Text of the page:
The company told the air district that it has updated diagrams for the electrical substations involved in the outage and is working on other changes to prevent a repeat.
"Chevron identified and employed preventative measures to protect against this type of power loss in the future," Crain said. "Similar to protections against mechanical failures, Chevron employs multiple layers of safeguards and systems to reduce human error."
"Importantly, air monitoring data during the incidents in question demonstrated no exceedances above health-based standards for the chemicals monitored," Crain said.
November's flaring incident is under investigation by the air district but not by the hazardous materials program at Contra Costa County Public Health Services. Officials at the health agency did not seek a 72-hour report on the incident.
The flaring operations were not deemed to be a major chemical accident or release so the refinery is not required by county officials to perform a root-cause analysis, according to Matt Kaufmann, director of the county's hazardous materials programs.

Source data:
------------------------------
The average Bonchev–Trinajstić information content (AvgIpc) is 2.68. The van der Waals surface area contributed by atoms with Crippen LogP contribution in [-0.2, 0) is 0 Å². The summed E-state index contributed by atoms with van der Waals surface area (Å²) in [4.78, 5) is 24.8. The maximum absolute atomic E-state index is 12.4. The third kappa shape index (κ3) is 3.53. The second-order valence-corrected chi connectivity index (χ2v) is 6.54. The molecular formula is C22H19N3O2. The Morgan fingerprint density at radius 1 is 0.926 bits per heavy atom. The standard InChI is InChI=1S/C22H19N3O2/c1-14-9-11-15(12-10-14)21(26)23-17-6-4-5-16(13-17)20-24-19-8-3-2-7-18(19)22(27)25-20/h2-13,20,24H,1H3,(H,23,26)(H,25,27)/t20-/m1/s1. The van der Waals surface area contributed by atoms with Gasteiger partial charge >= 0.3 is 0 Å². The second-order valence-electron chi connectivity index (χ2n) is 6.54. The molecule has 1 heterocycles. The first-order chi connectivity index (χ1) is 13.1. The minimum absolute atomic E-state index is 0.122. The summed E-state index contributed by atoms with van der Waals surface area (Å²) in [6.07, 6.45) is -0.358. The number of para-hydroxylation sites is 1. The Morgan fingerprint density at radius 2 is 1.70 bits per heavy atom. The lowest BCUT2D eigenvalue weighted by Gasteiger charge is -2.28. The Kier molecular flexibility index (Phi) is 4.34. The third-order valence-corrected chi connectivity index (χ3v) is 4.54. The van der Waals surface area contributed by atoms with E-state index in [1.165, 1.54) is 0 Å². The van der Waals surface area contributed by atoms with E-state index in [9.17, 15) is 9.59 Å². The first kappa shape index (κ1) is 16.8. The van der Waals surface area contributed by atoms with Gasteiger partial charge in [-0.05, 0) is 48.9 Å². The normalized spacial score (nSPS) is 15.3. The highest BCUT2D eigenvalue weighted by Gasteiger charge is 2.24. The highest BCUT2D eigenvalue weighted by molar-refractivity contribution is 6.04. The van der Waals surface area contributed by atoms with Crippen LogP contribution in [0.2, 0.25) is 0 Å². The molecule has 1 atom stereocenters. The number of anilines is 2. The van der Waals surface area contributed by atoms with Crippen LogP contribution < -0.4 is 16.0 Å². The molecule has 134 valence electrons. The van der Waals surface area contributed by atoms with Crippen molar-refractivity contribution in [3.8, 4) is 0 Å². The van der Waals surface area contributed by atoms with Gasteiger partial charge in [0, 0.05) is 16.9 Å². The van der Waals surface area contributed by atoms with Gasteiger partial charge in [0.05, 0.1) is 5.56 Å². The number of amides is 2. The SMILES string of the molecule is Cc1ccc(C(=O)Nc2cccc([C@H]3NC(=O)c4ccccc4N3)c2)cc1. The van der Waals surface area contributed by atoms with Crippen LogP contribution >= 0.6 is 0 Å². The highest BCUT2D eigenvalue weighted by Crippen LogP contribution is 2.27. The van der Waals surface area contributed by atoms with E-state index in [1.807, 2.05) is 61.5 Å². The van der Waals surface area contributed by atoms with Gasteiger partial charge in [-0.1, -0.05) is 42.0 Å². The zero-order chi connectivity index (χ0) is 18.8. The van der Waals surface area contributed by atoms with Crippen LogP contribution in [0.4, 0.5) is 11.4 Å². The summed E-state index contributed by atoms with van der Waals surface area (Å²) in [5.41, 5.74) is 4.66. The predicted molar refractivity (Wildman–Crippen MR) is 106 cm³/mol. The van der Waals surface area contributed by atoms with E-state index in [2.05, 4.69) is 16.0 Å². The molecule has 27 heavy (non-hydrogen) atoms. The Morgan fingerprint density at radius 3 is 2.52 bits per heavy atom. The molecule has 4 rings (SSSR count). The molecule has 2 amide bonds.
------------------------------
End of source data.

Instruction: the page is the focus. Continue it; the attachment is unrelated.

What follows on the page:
The November case was the second significant incident at the refinery in a matter of six months.
On Aug. 14, in the midst of a Bay Area heat wave, Chevron had a malfunction tied to the weather. According to a causal flare report filed with the air district, after it reached 90 degrees that day, one of the facility's fire suppression systems mistakenly activated. A steam unit tripped offline, causing pressure problems that prompted the refinery to send gas to its flares.
For comparison, that flaring led to the release of close to 630 pounds of sulfur dioxide.
On Jan. 16, there was another malfunction at the refinery. Other than Chevron's description of a "unit upset" at the facility, details about that incident have not been released. A causal report for that flaring operation is due by the end of March.
Earlier this month, a ruptured pipeline at Chevron's Long Wharf led to the release of up to 750 gallons of low sulfur diesel mixed with water into San Francisco Bay. That triggered a health advisory, the closure of a local beach, several investigations, a lawsuit from a local fishing group and a hearing before the Richmond City Council.